Leonard's Ridge

Rating: 
Round Trip Distance: 2 - 5.2 miles
Difficulty: Moderate +
MTB Skill level:
Elevation: 7369- 7919 feet
Cellphone: 0 bars
Time: 1 hrs. 30 mins.
Trailhead: FR #414
Fee: none
Attractions: Forest hike




The Leonard's Ridge trail is located in the Plateau Division of the Uncompahgre National Forest near Grand Junction, Colorado. The trail begins on Leonard's Ridge at the end of Forest Road #414.1A where it makes a descent down a draw that starts out steep at first but eases towards the end where it meets up with the Blue Creek and Mailbox trails. At present there isn't a sign marking the upper end of the trail so for practical purposes our map shows the trail beginning at the point where FR #414.1A branches off of FR #414. That ends up adding about a quarter mile to the length of the trail.


To get to where the trail begins follow Highway 141 towards Gateway for 14.2 miles from its junction with Highway 50 near the town of Whitewater. Turn left onto the Divide Road and follow it for 15.5 miles and turn right onto the Uranium Road. Continue for another 7 miles to the lower end of Forest Road #414. The last couple of miles will take you down the west side of the Uncompahgre Plateau towards the town of Gateway. The road gets a little steep and rocky in places and could require a high clearance vehicle although a careful driver might be able to manage it.


For this post we parked at the lower end of FR #414 and began hiking from there. The trail makes a sweeping arc around the basin where it crosses a branch of Indian Creek and angles its way back up the side of the plateau. At the 1 mile point it reaches the spot in this photo and begins leveling off.


After another half mile of easy hiking the trail reaches the start of FR #414.1A. The post was just leaning up against a tree so there is a good chance that it might be laying on the ground. Other than a short trail to an overlook at the 1 mile point there aren't any other roads that branch off on the right to confuse with it.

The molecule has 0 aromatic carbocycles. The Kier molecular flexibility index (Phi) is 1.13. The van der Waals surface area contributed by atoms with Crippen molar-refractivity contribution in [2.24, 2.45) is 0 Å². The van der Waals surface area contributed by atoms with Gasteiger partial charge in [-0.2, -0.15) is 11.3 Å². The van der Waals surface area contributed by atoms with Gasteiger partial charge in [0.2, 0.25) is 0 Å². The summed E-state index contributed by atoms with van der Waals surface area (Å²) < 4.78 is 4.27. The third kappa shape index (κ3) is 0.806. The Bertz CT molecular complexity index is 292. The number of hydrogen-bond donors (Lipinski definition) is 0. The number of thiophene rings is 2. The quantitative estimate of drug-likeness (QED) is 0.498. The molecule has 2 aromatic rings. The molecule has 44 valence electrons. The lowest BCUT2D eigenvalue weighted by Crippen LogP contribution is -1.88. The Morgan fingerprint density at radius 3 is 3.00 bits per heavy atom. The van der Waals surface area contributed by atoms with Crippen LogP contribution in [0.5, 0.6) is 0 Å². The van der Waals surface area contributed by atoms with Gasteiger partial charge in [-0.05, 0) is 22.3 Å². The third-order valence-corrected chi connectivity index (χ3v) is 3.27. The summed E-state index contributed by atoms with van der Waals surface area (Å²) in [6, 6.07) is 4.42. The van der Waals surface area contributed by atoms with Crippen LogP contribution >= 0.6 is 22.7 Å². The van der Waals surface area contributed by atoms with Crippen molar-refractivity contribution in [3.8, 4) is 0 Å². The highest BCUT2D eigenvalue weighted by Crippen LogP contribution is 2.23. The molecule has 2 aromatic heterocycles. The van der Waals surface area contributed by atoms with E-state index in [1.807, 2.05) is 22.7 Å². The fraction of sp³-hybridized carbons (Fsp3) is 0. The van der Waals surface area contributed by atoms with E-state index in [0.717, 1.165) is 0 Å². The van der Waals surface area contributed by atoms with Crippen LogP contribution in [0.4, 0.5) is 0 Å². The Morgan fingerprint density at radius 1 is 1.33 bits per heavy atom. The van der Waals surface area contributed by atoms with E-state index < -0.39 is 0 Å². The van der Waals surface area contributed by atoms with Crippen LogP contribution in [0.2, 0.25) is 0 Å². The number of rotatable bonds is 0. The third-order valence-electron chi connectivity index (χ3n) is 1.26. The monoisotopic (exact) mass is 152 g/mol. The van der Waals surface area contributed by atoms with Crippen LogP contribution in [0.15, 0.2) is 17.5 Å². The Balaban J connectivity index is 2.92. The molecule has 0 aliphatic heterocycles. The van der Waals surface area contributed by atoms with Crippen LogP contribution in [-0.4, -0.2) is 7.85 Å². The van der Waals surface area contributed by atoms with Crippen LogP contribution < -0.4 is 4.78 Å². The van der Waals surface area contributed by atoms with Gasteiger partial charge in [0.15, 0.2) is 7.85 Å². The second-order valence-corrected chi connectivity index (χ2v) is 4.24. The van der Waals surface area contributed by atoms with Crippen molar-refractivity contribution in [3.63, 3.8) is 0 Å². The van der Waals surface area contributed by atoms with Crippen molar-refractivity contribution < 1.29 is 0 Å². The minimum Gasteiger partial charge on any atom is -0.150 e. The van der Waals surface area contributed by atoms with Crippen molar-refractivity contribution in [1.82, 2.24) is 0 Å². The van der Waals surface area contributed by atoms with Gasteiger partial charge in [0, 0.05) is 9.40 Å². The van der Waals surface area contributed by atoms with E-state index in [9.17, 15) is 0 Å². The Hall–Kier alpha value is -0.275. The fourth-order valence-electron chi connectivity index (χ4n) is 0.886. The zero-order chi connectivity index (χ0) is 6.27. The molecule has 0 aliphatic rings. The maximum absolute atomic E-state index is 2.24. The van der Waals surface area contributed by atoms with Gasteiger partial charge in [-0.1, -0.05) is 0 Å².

Forest Road #414.1A makes a gradual descent that takes it by a pole fence where there is at least one primitive campsite. A very short distance past that the route passes through a trail squeeze where access is restricted to nothing wider than a dirt bike.


The trail remains easy for another hundred yards or so as it passes through the widely spaced forest of conifers.


About a third of a mile from FR #414 the trail begins a steep descent. The trail is loose and rocky for the next 500 feet before moderating and becoming much easier.


The stream that runs down this branch of Blue Creek it more of a trickle compared to the main branch yet the foliage flourishes just as well. Afternoon thunderstorms during July and August tend to keep everything wet and healthy.


Leonard's Ridge might be the least used trail in the area but the path is still well worn and easy to follow.


The trail comes to an end at a small clearing in the midst of a grove of cottonwood trees. From here you can reach the Divide Road by following the Mailbox trail for about 5 miles. The Massey Branch trail comes up after the first mile going in that direction. If you follow the Blue Creek trail it is about 5.3 miles to the Divide Road. Keep in mind that the Blue Creek trail is open only to mountain bikes, horseback riding and hiking while the Mailbox trail is open to OHV's that are 50 inches or less in width.


The hike back up to the ridge might be easier than it was coming down. At least as far as getting footing through the steeper section of it. It is only a short distance to get up and if you get tired you can stop and take in the views.



This hike can be made a little longer by starting at the upper end of FR #414 and traveling along Leonard's Ridge. It is about 3.5 miles going that way from the Uranium Road to the Leonard's Ridge trail but there isn't a lot of elevation change. We saw fresh tracks from one dirt biker that started up Leonard's Ridge from the bottom but turned around at the steep section. I've seen them breeze up a lot worse but that spot probably does take more advanced skills. As far as hiking goes the section of FR #414 that we did along with the Leonard's Ridge trail made for a pleasant outing. If you would like to see it for yourself then all you have to do is 'Take a hike'.